Still courtesy of TIFF.
Bruce McDonald’s Trigger is a study of the tempestuous relationship between Kat and Vic, two childhood friends who had a falling out during their time as bandmates in a (titular) Toronto girl-rock duo. Kat has since moved to LA and become the type of TV producer who wears pink pumps and nine-hundred-dollar sweaters. Vic, played appropriately wry and weary by the late Tracy Wright, has remained in Toronto, where she leads a less moneyed, more music-focused life, while coping with the lingering aftereffects of her former heroin addiction. As the film opens, Kat has arrived in Toronto on business and the two women are meeting for the first time in what seems to have been years, over dinner.
It isn’t long before ghosts of Kat’s and Vic’s shared and very troubled past begin to resurface (sometimes in the form of a physical manifestation of Vic’s obnoxious, sneering, former-junkie self). The interpersonal dynamic careens accordingly from love, to neediness, to vituperation, and beyond. There’s some good music along the way, lots of sharp dialogue, and a hilarious cameo by Don McKellar.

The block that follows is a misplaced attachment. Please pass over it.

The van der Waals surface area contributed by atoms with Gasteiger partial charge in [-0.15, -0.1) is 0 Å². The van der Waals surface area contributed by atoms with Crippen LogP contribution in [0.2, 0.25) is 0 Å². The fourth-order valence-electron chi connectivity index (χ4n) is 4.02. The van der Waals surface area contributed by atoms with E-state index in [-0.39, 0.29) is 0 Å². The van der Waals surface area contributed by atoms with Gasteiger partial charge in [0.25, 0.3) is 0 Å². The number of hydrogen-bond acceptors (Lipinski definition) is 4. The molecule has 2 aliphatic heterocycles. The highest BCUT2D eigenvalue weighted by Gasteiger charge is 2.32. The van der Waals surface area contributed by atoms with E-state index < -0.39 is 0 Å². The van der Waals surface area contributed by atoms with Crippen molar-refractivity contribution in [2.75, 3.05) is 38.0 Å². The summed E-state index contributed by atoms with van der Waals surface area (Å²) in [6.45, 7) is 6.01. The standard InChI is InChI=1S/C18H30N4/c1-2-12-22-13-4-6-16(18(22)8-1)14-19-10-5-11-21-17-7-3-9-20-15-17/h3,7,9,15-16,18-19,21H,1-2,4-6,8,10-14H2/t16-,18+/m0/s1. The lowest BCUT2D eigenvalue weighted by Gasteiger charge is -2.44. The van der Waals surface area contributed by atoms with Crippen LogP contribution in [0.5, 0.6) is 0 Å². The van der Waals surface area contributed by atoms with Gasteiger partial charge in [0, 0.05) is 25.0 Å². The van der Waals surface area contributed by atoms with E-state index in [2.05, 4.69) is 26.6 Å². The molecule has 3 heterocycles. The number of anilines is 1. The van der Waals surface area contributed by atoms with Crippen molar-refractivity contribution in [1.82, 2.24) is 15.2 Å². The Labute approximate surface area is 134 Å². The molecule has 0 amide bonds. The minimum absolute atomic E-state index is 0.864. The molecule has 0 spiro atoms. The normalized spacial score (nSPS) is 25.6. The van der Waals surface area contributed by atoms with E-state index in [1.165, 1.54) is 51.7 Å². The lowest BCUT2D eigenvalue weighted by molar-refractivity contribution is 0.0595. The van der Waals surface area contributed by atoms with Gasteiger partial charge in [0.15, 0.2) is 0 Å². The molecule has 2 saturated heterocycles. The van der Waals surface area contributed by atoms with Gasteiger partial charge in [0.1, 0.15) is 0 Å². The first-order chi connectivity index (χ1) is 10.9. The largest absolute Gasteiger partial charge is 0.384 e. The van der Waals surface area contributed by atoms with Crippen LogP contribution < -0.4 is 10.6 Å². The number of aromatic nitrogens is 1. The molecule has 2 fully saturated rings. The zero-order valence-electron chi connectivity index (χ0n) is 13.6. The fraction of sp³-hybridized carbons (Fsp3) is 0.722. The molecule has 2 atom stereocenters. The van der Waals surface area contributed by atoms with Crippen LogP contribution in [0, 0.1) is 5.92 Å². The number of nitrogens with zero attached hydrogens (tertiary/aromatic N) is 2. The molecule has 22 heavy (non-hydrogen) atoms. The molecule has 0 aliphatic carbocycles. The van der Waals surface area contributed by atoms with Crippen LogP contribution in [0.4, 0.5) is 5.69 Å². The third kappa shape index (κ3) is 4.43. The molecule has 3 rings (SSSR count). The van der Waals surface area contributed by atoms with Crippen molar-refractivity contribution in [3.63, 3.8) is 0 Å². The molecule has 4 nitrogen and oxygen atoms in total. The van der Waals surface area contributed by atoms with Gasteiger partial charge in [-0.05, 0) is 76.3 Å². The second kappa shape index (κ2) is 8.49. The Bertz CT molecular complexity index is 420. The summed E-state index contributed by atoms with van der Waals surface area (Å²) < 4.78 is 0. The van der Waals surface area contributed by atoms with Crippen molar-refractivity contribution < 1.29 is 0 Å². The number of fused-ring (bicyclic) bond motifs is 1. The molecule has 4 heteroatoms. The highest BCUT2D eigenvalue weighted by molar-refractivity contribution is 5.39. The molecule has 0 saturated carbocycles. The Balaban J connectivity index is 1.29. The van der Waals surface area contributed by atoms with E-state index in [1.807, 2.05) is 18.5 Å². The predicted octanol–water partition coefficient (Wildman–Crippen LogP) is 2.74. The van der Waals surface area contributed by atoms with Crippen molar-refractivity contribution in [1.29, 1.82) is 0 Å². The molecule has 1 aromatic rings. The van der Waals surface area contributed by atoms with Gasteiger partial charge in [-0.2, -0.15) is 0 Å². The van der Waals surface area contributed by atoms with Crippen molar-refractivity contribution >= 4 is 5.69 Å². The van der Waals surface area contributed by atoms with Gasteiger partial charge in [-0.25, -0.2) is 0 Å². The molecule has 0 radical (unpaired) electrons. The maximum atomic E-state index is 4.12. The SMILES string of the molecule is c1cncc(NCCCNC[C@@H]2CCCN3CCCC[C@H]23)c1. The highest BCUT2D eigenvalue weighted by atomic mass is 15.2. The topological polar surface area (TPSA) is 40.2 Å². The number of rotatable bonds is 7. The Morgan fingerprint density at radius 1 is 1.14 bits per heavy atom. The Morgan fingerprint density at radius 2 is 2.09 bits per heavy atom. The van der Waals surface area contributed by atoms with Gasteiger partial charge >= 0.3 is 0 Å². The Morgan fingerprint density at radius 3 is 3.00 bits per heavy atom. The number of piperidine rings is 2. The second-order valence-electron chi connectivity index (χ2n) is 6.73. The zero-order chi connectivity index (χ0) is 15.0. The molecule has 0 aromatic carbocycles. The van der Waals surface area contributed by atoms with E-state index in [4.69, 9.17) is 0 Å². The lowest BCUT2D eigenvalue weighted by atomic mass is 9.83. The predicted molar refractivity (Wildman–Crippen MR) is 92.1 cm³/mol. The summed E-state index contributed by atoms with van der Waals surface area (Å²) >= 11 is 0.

Ultimately, though, Trigger‘s main interest is in investigating the ways a relationship fraught with contempt can still be tender, satisfying, and necessary for those involved. It avoids both nihilism and sentimentality, and the result is an emotionally honest film that’s a little dull by McDonald’s standards—like someone took Hard Core Logo and lit a scented candle in it.
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